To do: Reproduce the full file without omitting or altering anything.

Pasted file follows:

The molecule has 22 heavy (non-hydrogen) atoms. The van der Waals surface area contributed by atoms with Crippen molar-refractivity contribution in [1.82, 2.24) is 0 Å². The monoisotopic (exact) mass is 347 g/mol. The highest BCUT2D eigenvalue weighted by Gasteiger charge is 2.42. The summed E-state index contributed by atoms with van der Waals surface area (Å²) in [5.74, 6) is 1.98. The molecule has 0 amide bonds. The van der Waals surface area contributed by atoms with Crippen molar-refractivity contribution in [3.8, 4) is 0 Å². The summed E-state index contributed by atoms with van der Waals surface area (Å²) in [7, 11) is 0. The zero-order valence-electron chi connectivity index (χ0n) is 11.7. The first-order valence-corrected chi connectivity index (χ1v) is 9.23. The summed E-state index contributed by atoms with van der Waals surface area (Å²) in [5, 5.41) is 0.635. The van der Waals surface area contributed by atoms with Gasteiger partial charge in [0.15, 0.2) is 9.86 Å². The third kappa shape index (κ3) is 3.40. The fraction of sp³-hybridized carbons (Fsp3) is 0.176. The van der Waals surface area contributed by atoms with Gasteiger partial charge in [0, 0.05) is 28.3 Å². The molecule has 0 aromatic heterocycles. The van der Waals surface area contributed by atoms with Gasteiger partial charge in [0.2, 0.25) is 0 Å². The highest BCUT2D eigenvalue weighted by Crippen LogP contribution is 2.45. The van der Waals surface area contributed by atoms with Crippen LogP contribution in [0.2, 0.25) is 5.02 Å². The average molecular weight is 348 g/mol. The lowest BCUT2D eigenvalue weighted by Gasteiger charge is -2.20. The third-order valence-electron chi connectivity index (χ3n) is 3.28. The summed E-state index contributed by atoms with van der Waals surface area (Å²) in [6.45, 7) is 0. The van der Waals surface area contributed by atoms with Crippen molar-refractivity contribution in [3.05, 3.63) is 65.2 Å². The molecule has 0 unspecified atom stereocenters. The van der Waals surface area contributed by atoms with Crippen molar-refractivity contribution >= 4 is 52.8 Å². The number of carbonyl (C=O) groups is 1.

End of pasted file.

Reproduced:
The molecule has 22 heavy (non-hydrogen) atoms. The van der Waals surface area contributed by atoms with Crippen molar-refractivity contribution in [1.82, 2.24) is 0 Å². The monoisotopic (exact) mass is 347 g/mol. The highest BCUT2D eigenvalue weighted by Gasteiger charge is 2.42. The summed E-state index contributed by atoms with van der Waals surface area (Å²) in [5.74, 6) is 1.98. The molecule has 0 amide bonds. The van der Waals surface area contributed by atoms with Crippen molar-refractivity contribution in [3.8, 4) is 0 Å². The summed E-state index contributed by atoms with van der Waals surface area (Å²) in [7, 11) is 0. The zero-order valence-electron chi connectivity index (χ0n) is 11.7. The first-order valence-corrected chi connectivity index (χ1v) is 9.23. The summed E-state index contributed by atoms with van der Waals surface area (Å²) in [5, 5.41) is 0.635. The van der Waals surface area contributed by atoms with Gasteiger partial charge in [0.15, 0.2) is 9.86 Å². The third kappa shape index (κ3) is 3.40. The fraction of sp³-hybridized carbons (Fsp3) is 0.176. The van der Waals surface area contributed by atoms with Gasteiger partial charge in [0, 0.05) is 28.3 Å². The molecule has 0 aromatic heterocycles. The van der Waals surface area contributed by atoms with Gasteiger partial charge in [0.2, 0.25) is 0 Å². The highest BCUT2D eigenvalue weighted by Crippen LogP contribution is 2.45. The van der Waals surface area contributed by atoms with Crippen LogP contribution in [0.2, 0.25) is 5.02 Å². The average molecular weight is 348 g/mol. The lowest BCUT2D eigenvalue weighted by Gasteiger charge is -2.20. The third-order valence-electron chi connectivity index (χ3n) is 3.28. The summed E-state index contributed by atoms with van der Waals surface area (Å²) in [6.45, 7) is 0. The van der Waals surface area contributed by atoms with Crippen molar-refractivity contribution in [3.05, 3.63) is 65.2 Å². The molecule has 0 unspecified atom stereocenters. The van der Waals surface area contributed by atoms with Crippen molar-refractivity contribution >= 4 is 52.8 Å². The number of carbonyl (C=O) groups is 1.